Edited by Dorien Van De Mieroop and Stephanie Schnurr
[Discourse Approaches to Politics, Society and Culture 69] 2017
► pp. 243–262
Chapter 13Managing patients’ expectations in telephone complaints in Scotland
In this Conversation Analytical study we examine telephone complaints to the NHS which address a variety of issues raised by patients or their families. One area of ‘identity struggle’ for the patient caller is located in the difficult moral work that often needs to accompany the act of complaining. Complaints are an accountable activity, and legitimacy is ‘built into’ the complaint through a variety of means including invocations of the ‘right’ to complain, emotion discourse and constructions of the self as a ‘good’ or ‘reasonable’ patient. Similarly, identity conflicts arise for complaints handlers when the ideal forms of rapport involved in complaining sequences sometimes come into conflict with the institutionality of the event.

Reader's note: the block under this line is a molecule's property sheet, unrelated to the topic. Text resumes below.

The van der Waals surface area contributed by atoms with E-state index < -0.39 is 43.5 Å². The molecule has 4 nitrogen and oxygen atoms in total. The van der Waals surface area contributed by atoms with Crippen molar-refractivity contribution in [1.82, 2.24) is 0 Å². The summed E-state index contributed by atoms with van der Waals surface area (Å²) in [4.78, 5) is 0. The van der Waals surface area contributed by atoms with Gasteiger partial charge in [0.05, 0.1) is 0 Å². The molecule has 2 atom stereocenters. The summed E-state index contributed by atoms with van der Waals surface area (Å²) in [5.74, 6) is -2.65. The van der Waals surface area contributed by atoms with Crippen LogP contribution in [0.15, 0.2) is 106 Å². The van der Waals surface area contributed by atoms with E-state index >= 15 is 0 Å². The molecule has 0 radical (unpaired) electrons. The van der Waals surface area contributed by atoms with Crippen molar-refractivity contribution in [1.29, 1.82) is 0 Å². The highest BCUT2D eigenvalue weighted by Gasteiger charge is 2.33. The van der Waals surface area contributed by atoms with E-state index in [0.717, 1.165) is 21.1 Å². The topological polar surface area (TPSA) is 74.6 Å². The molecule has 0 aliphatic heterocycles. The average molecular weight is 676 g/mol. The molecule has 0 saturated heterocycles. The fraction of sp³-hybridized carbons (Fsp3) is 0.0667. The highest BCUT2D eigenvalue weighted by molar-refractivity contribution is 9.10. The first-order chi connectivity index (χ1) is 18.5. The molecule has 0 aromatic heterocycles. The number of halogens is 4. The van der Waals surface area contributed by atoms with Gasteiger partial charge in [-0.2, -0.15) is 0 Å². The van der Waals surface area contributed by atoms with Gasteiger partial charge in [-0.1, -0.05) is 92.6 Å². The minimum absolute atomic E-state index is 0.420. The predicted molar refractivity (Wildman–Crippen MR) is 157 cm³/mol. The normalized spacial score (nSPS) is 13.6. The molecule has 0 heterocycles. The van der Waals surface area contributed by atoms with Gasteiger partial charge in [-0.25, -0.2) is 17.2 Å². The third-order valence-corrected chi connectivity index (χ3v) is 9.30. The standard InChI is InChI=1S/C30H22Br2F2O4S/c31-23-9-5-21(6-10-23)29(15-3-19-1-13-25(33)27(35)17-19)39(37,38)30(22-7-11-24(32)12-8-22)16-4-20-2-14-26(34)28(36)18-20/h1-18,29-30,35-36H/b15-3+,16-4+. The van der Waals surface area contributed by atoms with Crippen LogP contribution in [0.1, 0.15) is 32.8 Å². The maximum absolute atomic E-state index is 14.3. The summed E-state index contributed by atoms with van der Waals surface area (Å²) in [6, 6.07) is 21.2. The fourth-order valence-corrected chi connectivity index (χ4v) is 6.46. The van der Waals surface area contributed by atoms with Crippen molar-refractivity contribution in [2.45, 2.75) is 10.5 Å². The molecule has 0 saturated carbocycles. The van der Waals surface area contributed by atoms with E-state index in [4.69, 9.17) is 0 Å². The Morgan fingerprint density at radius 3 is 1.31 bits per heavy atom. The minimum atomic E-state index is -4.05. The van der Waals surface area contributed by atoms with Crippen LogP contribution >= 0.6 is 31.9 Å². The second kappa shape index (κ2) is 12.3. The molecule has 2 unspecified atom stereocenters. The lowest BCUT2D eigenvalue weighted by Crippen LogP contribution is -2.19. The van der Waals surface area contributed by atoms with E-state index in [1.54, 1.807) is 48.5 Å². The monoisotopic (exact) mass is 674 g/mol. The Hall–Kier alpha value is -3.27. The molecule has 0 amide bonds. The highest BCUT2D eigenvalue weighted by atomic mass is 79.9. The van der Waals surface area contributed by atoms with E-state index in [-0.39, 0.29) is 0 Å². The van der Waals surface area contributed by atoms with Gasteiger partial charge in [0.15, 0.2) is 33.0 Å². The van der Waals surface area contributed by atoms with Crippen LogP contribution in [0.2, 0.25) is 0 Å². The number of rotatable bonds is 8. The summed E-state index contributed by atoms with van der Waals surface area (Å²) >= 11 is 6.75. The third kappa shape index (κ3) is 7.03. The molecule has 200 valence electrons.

It is hoped that a detailed and discursive exploration of this key stage of the patient experience will lead to productive observations about effective communicative strategies for addressing complaints in ways that successfully manage the patient’s expectations.
- Complaints, consumers and the UK National Health Service (NHS)
- The NHS complaints process
- Methods and data
- Data analysis
- The moral work required to complain
- Conflicting agendas for complaint recipients
- Conversational affiliation
Cited by 2 other publications
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